Cynthia Craft (@cynthiahcraft) is the director of engagement for AHCJ, joining the organization after an extensive career in daily journalism, including a decade on the health care beat. Craft most recently worked as a senior writer at The Sacramento Bee, having also worked for the Los Angeles Times, Dallas Times Herald and the California Journal.

Drawn by an influential lineup of speakers and panels – plus an intriguing offering of field trips – more than 800 conference-goers helped make AHCJ’s Health Journalism 2019 in Baltimore a record-setter in attendance.

In AHCJ’s 20 years of annual conferences, the increase in attendance has mirrored the public’s level of interest in health news and need for clear, accurate health care reporting. Today, health-care pocketbook issues, partisan politics and worrisome matters such as the re-emergence of measles and stubborn drug dependence epidemics are seen as topics likely to be front and center in upcoming elections.

From May 2 to May 5, health journalists attended more than 60 panels, including a carefully curated lineup guiding independent journalists toward success and informative sessions on how to cover aspects of the scientific revolution of genetics.

Continue reading 

Panel learns why there’s no easy fix for high drug prices

Joseph Burns

About Joseph Burns

Joseph Burns (@jburns18), a Massachusetts-based independent journalist, is AHCJ’s topic leader on health insurance. He welcomes questions and suggestions on insurance resources and tip sheets at joseph@healthjournalism.org.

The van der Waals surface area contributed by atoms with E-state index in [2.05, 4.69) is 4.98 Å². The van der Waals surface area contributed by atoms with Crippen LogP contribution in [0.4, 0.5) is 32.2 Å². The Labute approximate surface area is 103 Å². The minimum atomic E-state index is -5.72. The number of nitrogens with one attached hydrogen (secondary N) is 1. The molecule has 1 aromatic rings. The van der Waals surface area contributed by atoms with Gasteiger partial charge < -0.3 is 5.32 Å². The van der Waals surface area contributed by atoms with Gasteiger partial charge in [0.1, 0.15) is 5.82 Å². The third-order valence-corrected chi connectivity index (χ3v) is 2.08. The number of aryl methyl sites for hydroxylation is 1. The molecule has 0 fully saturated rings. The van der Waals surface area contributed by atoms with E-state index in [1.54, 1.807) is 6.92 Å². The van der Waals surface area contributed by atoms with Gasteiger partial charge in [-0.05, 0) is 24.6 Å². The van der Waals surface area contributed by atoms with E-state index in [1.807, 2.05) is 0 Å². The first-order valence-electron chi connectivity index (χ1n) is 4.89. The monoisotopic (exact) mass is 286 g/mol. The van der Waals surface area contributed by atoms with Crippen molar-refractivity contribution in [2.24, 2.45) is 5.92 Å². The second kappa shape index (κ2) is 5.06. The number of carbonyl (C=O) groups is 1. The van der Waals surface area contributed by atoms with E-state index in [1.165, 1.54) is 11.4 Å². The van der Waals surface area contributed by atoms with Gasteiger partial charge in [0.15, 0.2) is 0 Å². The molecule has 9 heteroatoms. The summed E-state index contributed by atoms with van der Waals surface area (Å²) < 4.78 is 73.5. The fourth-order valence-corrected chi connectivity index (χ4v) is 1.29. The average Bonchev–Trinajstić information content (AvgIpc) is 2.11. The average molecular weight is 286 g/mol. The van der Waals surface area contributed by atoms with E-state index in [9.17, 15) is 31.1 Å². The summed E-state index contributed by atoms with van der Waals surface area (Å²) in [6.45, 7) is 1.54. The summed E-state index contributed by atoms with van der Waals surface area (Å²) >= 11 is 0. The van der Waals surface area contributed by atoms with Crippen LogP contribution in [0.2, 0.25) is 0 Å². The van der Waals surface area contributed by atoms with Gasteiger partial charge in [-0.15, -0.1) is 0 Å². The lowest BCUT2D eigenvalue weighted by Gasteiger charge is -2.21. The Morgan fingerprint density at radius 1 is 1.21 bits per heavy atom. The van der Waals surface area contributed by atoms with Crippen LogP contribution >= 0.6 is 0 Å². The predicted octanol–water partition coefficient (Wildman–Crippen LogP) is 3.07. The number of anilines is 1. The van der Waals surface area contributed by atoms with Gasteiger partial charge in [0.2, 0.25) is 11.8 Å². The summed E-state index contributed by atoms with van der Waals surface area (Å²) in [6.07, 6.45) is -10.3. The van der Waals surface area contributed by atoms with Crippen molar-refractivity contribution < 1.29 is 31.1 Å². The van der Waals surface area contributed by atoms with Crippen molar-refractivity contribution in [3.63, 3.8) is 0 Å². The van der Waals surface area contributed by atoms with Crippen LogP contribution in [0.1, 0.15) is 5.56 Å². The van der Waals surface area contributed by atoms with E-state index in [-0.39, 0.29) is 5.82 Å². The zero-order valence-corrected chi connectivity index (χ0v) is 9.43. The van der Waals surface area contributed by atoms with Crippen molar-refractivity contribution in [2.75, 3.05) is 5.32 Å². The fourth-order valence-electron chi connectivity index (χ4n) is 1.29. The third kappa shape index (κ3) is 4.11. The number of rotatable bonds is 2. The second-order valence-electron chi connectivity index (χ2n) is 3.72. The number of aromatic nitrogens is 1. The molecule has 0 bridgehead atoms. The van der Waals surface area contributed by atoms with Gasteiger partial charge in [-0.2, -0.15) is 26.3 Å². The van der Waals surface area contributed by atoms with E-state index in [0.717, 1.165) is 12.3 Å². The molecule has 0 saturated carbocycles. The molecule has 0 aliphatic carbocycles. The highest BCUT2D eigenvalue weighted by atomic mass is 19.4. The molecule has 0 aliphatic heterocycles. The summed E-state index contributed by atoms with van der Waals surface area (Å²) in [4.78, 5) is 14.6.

Photo: Pia Christensen/AHCJMartin Van Trieste

One of the best sessions at Health Journalism 2019 in Baltimore was the panel discussion about drug prices on May 3, “Of price spikes and shortages: New initiatives to increase patient access to generic and biosimilar drugs.” Wendy Wolfson, an independent journalist from Irvine, Calif., moderated the discussion.

Perhaps the most interesting of the four panel members was Martin Van Trieste, president and CEO, Civica Rx, a nonprofit manufacturer of generic drugs for hospitalized patients. Seven of the nation’s largest health systems have invested in Civica and their representatives will serve on its board of directors along with representatives from three philanthropies: the Laura and John Arnold Foundation, the Peterson Center on Healthcare, and the Gary and Mary West Foundation. Continue reading

Panel will offer state perspectives on ACA’s status

Joanne Kenen

About Joanne Kenen

Joanne Kenen, (@JoanneKenen) the health editor at Politico, is AHCJ’s topic leader on health reform and curates related material at healthjournalism.org. She welcomes questions and suggestions on health reform resources and tip sheets at joanne@healthjournalism.org. Follow her on Facebook.

The Trump administration has given states a great deal of flexibility on health care and the Affordable Care Act. What are they doing with it?

That’s one of the questions we’ll explore at Health Journalism 2019 in Baltimore, at a state-themed panel that we’ve been doing every year, and which tends to be pretty lively. Continue reading